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January 31, 2013
Reposted from Nico on the old forum:
Hey I’ve seen the shots from sports and comparison on the different equipment that you review, which is awesome. Are there any tips that you could give in relation to the noob/beginner getting into either event Photography and or event videography? What type of equipment should I have? are there benefits to using a crop sensor vs using a full sensor? I like the shoulder rig you put together by the way, its awesome. and finally are there any groups that you would recommend following for the startup photographer?
Hi Nico, thanks for the compliment! I’m always trying to improve my skills and my reviews. Here’s some event photography advice.
General event advice would be:
Dress well but comfortable. Bring a change of shoes for a long day.
Show up early
Bring extra batteries
Ask ahead of time if you’re getting doc-style or posed pics
Leave a stack of business instead of trying to pass them out
Be patient, try not to interrupt conversations
Secure your gear case or backpack to something if you think you need to. I use bike security cables.
The rate you charge reflects your quality. Don’t sell yourself short.
Try to get event participants to go online to purchase your images rather than giving away a disk.
Try and build repeat clients so you can avoid Craigslist. It’s the online pennysaver after all.
I’d say the type of equipment you should have for events is the kind you get good results from. Meaning, I’m not going to say a 5D Mark III is required, because if you’re practiced enough, a $200 Canon XSI will do the job. And when you can afford it, a full-frame sensor and megapixels do aid in your work (being able to crop in without losing quality).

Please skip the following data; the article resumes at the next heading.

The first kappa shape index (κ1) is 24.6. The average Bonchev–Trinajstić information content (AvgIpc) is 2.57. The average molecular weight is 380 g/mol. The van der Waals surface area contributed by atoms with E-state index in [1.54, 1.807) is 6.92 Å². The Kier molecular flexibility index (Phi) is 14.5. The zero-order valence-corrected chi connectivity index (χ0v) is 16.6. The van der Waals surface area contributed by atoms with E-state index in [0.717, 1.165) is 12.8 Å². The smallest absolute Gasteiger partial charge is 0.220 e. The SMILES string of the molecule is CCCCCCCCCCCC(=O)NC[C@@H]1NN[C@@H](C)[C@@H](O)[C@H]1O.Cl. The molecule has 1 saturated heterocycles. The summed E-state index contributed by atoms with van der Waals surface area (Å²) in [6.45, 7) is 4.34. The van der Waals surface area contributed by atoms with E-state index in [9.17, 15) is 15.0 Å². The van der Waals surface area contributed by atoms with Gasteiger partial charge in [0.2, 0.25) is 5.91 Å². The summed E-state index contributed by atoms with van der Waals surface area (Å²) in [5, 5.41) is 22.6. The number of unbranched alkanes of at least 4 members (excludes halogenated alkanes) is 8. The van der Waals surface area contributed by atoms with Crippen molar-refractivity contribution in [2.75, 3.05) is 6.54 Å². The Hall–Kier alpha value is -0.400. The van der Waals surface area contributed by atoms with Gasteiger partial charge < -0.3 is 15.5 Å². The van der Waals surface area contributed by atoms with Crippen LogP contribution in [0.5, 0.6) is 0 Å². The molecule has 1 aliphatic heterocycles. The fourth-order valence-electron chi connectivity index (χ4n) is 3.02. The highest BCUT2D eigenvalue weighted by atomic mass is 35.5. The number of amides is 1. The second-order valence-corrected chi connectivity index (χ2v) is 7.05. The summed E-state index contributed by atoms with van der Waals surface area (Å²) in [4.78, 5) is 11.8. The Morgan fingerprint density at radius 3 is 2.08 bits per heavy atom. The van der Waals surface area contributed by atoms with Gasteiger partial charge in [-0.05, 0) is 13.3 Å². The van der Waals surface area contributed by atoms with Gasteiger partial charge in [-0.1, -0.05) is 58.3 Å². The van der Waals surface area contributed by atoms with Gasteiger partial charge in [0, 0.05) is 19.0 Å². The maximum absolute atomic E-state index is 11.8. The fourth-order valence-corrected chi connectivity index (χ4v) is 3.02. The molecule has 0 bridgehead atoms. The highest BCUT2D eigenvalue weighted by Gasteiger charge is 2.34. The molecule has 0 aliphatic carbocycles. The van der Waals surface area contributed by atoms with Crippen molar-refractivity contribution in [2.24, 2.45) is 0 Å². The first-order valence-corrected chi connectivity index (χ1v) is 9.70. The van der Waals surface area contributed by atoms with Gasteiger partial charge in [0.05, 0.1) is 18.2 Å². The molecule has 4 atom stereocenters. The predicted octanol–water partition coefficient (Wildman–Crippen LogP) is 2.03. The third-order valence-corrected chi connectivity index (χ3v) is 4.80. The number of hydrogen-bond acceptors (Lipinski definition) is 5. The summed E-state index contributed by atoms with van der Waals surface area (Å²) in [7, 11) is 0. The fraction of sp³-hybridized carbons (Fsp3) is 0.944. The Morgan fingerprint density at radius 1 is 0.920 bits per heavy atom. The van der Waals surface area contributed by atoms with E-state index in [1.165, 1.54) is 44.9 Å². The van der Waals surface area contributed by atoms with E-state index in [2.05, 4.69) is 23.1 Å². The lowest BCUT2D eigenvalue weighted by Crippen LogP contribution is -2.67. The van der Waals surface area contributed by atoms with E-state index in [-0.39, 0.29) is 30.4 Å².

Crop sensor cameras are used by nature photogs because you’re getting extra length on a lens. (Multiply the millimeters by 1.6x for Canon and 1.5x for Nikon) But for video and other photography, you’ll eventually really want full-frame. The low-light capture is divine.
That shoulder rig I built is freakin’ heavy . I often use variations of it instead, especially when I’m operating in a tight space. But it was really fun to build. But every situation may require something different. Really, nothing beats a tripod. Nothing. After that, a monopod helps a lot. Steadycams are popular, but you need a vest or your arms going to fall off. Lately the gyro-stabilizers like the Movi have gotten big $12,000. And there are knock-offs on Kickstarter for $1500.
Groups / Sites for the start-up photographer:
Search Meetup.com in your city, if no photography meetups, start one!
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